Essentially a God of Gamblers film in everything but name. Chow Yun Fat is back, along with Wong Jing, co-directing with Billy Chung. Yun Fat stars as former gambling King Ken who gets involved with Nicolas Tse and Chapman To, who want to be his apprentices. This just gives the film the usual excuse to have the cast get involved in crazy situations and action. This is a big budget production as it was co produced with China. This means that the films content could never match up to the original God of Gamblers, as the censors have to be appeased. In this day and age adjustments have to be made, and at least this enabled the production to get Chow Yun Fat back in the starring role. The film still has that Wong Jing flavour with everything but the kitchen sink thrown in. Some of the action scenes are especially well done with Philip Kwok and the excellent Zhang Jin showing their worth. The main other reason that it fits into the God of Gamblers series is down to the film’s final scene having a cameo from Ko Chun, also played by Chow Yun Fat. This is a fun scene but also makes you wonder why Wong Jing and Chow Yun Fat didn’t just go ahead and make a proper God of Gamblers sequel.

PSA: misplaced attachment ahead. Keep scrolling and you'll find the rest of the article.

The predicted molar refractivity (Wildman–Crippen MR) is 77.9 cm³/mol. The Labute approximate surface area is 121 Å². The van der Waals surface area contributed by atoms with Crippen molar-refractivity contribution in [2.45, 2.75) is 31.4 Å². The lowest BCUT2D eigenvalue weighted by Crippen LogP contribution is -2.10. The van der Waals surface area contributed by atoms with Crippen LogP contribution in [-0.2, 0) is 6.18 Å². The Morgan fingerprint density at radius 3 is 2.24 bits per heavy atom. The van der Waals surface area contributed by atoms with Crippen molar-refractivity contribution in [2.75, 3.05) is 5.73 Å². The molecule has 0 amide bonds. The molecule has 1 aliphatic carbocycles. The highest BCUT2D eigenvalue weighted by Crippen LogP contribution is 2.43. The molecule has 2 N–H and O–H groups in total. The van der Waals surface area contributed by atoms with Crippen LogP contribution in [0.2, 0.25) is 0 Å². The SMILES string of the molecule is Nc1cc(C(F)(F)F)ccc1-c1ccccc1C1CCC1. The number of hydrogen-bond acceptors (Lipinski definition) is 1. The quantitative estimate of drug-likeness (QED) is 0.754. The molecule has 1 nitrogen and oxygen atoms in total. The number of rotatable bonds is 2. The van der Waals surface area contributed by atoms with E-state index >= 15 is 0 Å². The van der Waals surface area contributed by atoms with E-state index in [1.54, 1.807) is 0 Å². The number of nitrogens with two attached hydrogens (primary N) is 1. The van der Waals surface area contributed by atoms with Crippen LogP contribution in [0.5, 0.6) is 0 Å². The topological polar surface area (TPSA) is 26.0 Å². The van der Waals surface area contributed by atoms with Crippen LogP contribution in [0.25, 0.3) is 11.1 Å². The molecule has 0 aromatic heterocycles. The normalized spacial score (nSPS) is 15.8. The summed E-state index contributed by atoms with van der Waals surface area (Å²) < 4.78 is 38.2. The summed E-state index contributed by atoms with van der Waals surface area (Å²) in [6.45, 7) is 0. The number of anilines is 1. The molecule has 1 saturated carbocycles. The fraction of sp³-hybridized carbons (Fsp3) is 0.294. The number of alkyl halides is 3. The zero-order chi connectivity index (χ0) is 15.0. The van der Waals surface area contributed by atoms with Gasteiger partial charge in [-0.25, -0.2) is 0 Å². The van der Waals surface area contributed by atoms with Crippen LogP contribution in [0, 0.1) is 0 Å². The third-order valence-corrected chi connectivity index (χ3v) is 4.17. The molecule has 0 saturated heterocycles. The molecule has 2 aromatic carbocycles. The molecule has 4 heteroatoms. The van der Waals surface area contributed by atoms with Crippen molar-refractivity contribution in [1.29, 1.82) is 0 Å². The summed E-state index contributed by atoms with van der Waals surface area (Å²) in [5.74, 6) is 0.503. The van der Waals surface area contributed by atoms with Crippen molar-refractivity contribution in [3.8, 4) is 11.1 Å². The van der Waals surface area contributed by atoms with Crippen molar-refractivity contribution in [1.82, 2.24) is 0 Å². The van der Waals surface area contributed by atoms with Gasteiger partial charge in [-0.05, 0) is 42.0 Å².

From Vegas to Macau 2 – 2015